This cover represents one of the best summaries of straight edge: “Straight and ALERT”. It represents the envy I had of friends who sported their “Screaming for Change” crew college jackets in the mid-90s. It also represents a band that tried something different than the standard hardcore with Dubar’s spoken words. But first and foremost, it is still one of the covers that captures hardcore’s raw energy at best.

This artwork was done by Gavin Oglesby, mostly known for playing in No For An Answer, Ignite, Carry Nation, The Killing Flame or Triggerman. But he also quite often took part in the artwork of his or other bands. Actually he always went back and forth between making music and making art. While being engaged in hardcore bands (with some breaks in-between), he studied graphics, packaging, illustration and painting and worked later on at advertising companies and as a full-time illustrator where he did work for clients such as Disney, Warner Brothers, Tommy Bahama, Universal Studios, Britney Spears or Gossip Girl. This is no. 9 of my series on hardcore(-punk) layout.

Oglesby’s artwork for hardcore bands can be separated in three successive phases.

Cover Uniform Choice from, cover M.I.A. from, cover Unity from

The first phase constitutes Oglesby’s beginnings in the mid-1980s. It is the phase of his pre-art school days. He seems to have inspired himself from the artwork that was going on in hardcore at that time. For both the M.I.A. (1984) and the Unity’s “You’re the one” cover (1985) he used the pointillism technic mostly associated with Kevin Crowley’s work. His style changed a bit with the cover for Uniform Choice’s “Screaming for Change” (1986) and this artwork paved the way for the second phase that was dominated by photorealistic drawings.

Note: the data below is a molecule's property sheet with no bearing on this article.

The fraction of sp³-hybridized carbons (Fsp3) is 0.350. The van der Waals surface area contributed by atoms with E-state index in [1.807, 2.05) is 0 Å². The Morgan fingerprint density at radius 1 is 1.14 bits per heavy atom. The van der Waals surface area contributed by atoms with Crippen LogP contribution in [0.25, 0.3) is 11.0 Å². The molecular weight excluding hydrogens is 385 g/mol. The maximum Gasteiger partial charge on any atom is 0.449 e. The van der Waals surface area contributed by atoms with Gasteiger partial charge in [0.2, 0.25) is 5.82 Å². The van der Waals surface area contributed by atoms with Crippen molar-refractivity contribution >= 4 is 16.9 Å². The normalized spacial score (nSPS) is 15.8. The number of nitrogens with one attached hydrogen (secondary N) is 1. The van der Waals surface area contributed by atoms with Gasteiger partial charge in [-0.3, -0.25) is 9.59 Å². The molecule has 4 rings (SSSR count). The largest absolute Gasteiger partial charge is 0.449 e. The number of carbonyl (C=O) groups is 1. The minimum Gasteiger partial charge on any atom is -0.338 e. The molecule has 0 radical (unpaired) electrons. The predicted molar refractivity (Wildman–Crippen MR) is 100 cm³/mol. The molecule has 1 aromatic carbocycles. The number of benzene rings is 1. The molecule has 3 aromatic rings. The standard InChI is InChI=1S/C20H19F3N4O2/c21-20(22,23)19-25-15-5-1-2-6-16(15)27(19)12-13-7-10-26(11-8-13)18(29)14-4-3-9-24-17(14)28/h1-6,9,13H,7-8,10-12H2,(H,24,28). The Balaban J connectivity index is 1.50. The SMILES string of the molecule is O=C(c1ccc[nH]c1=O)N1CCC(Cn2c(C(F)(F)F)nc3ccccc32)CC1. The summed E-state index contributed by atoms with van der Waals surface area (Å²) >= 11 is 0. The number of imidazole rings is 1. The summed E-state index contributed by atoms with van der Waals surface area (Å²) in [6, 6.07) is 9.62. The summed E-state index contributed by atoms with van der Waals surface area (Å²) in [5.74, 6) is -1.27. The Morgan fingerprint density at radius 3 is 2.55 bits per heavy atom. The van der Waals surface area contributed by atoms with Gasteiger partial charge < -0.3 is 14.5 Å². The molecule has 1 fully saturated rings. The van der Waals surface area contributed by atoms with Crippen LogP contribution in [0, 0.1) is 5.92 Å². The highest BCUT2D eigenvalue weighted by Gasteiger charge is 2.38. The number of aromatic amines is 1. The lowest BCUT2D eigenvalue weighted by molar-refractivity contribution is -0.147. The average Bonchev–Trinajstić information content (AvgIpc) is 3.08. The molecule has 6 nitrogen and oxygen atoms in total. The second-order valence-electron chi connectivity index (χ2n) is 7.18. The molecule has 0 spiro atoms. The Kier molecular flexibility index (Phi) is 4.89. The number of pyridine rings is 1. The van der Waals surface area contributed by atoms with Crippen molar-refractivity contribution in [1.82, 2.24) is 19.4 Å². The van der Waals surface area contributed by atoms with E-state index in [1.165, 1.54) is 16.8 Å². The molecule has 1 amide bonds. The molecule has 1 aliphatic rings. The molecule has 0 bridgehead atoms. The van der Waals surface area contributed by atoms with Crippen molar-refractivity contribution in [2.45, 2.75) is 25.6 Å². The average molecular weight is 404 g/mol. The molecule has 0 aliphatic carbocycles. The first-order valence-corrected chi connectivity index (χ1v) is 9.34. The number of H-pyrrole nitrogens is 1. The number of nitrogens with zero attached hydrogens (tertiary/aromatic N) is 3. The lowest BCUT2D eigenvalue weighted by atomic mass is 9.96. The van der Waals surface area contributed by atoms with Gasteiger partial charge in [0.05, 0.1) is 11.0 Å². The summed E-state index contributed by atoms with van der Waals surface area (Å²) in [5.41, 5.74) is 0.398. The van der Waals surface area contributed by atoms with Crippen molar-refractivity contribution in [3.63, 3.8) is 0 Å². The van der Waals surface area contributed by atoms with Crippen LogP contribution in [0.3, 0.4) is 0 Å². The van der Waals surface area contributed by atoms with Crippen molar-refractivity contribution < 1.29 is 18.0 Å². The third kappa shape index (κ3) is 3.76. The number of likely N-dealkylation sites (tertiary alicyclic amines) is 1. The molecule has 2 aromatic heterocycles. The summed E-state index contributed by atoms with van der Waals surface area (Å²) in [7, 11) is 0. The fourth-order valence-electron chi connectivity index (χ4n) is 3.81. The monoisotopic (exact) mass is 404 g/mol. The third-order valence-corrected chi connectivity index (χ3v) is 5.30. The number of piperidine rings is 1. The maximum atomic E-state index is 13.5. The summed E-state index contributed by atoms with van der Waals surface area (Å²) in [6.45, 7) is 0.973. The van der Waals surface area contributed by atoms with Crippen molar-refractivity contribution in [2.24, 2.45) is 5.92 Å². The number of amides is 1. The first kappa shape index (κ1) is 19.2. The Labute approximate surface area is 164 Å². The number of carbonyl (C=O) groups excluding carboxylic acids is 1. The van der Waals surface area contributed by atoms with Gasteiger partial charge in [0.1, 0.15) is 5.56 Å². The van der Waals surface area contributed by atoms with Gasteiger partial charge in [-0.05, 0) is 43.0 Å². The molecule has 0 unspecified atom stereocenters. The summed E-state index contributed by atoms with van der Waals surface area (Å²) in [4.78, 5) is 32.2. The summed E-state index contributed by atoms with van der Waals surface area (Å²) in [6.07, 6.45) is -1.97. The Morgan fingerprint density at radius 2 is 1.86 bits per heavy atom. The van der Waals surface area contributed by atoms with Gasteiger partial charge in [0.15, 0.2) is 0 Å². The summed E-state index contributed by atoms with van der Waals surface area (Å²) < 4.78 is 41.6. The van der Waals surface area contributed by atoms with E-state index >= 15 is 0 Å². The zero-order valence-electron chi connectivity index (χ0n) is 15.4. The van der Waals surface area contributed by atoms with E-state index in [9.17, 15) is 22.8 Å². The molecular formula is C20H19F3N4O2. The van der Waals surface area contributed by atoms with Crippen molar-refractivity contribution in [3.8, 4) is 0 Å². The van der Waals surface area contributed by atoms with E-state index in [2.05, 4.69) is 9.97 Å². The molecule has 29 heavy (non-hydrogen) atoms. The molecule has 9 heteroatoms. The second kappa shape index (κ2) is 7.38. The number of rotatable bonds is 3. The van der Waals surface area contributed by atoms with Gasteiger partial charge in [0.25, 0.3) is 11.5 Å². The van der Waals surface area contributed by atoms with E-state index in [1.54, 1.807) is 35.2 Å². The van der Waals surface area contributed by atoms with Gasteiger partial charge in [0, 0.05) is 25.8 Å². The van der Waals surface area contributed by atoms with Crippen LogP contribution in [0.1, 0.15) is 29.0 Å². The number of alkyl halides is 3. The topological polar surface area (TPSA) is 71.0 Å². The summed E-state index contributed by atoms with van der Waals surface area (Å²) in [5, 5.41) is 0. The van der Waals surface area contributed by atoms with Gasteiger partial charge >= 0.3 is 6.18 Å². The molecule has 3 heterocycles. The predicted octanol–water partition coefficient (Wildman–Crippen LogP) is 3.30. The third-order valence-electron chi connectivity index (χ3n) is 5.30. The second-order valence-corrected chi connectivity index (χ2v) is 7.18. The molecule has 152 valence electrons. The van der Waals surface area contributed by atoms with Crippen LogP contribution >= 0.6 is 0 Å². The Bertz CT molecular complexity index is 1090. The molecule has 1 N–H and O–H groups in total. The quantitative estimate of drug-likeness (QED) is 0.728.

Comparison UC covers from, Bad Brains painted jacket by Oglesby from, Minor Threat painted jacket by Oglesby from out of “Radio Silence”

Apparently there are four presses of “Screaming for Change”. It is the first press that differs the most from the rest because of the cover drawing and the back cover photo. For the first press, Oglesby painted the image because the photo Uniform Choice wanted to have on the cover was too dark to be reproduced. Also, they decided to change the people in the photo (in depicting everyone with a shaved head) so that it would represent something like the ideal type of a straight edge hardcore show.
At that time Oglesby was fairly well known for painting leather jackets in Orange County – a common asset for “straight edge punks” at that moment (the Bad Brains and Minor Threat leather jackets above are two of the pieces he did). As he had mostly painted on leather, it “seemed natural” to also do the painting for the Uniform Choice cover on leather – and not on canvas or paper. But this leather painting didn’t come out well in the first press’s printing. Oglesby thus redid the drawing for the second press – this time not on leather – and also added some modifications.
Tim of DoubleXCross describes some of the differences : The skinhead in the upper left hand corner in the white t shirt went from wearing a plain white t shirt on the first pressing, to a white t shirt with some sort of pocket logo on the second press. The dude standing on stage wearing the UC shirt on the first press goes to wearing a shirt with an X on the front pocket area for the second press.

Image back cover Faith from, back covers UC from